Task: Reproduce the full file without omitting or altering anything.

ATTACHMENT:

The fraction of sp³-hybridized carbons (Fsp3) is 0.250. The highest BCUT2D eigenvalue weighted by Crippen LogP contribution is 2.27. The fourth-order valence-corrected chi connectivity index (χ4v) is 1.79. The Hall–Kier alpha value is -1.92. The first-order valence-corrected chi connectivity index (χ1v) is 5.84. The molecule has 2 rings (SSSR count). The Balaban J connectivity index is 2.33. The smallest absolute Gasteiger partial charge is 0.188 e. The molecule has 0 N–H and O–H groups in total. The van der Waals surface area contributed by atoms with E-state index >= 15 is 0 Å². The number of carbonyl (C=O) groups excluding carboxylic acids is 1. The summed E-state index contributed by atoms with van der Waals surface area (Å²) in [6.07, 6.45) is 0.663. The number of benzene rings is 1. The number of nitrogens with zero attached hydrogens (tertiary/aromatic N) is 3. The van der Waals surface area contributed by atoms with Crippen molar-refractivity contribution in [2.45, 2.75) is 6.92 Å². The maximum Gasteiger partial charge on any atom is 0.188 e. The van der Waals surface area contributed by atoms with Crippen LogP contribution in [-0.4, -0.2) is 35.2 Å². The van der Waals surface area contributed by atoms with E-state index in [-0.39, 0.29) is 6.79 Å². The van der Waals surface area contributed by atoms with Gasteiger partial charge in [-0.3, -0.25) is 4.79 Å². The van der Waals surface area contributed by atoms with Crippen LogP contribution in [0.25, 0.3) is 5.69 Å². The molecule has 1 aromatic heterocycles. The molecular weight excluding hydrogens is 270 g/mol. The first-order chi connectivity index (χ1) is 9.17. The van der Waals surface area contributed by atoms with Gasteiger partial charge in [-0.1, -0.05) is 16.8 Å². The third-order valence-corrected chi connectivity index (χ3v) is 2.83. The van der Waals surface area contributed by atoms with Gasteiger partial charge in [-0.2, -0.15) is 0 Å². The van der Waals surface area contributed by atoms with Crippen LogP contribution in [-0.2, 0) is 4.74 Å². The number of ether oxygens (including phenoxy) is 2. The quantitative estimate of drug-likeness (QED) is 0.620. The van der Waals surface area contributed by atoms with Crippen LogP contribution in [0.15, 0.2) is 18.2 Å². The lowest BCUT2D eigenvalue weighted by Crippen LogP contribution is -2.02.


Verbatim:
The fraction of sp³-hybridized carbons (Fsp3) is 0.250. The highest BCUT2D eigenvalue weighted by Crippen LogP contribution is 2.27. The fourth-order valence-corrected chi connectivity index (χ4v) is 1.79. The Hall–Kier alpha value is -1.92. The first-order valence-corrected chi connectivity index (χ1v) is 5.84. The molecule has 2 rings (SSSR count). The Balaban J connectivity index is 2.33. The smallest absolute Gasteiger partial charge is 0.188 e. The molecule has 0 N–H and O–H groups in total. The van der Waals surface area contributed by atoms with E-state index >= 15 is 0 Å². The number of carbonyl (C=O) groups excluding carboxylic acids is 1. The summed E-state index contributed by atoms with van der Waals surface area (Å²) in [6.07, 6.45) is 0.663. The number of benzene rings is 1. The number of nitrogens with zero attached hydrogens (tertiary/aromatic N) is 3. The van der Waals surface area contributed by atoms with Crippen molar-refractivity contribution in [2.45, 2.75) is 6.92 Å². The maximum Gasteiger partial charge on any atom is 0.188 e. The van der Waals surface area contributed by atoms with Crippen LogP contribution in [-0.4, -0.2) is 35.2 Å². The van der Waals surface area contributed by atoms with E-state index in [-0.39, 0.29) is 6.79 Å². The van der Waals surface area contributed by atoms with Gasteiger partial charge in [-0.3, -0.25) is 4.79 Å². The van der Waals surface area contributed by atoms with Crippen LogP contribution in [0.25, 0.3) is 5.69 Å². The molecule has 1 aromatic heterocycles. The molecular weight excluding hydrogens is 270 g/mol. The first-order chi connectivity index (χ1) is 9.17. The van der Waals surface area contributed by atoms with Gasteiger partial charge in [-0.1, -0.05) is 16.8 Å². The third-order valence-corrected chi connectivity index (χ3v) is 2.83. The van der Waals surface area contributed by atoms with Gasteiger partial charge in [-0.2, -0.15) is 0 Å². The van der Waals surface area contributed by atoms with Crippen LogP contribution in [-0.2, 0) is 4.74 Å². The number of ether oxygens (including phenoxy) is 2. The quantitative estimate of drug-likeness (QED) is 0.620. The van der Waals surface area contributed by atoms with Crippen LogP contribution in [0.15, 0.2) is 18.2 Å². The lowest BCUT2D eigenvalue weighted by Crippen LogP contribution is -2.02.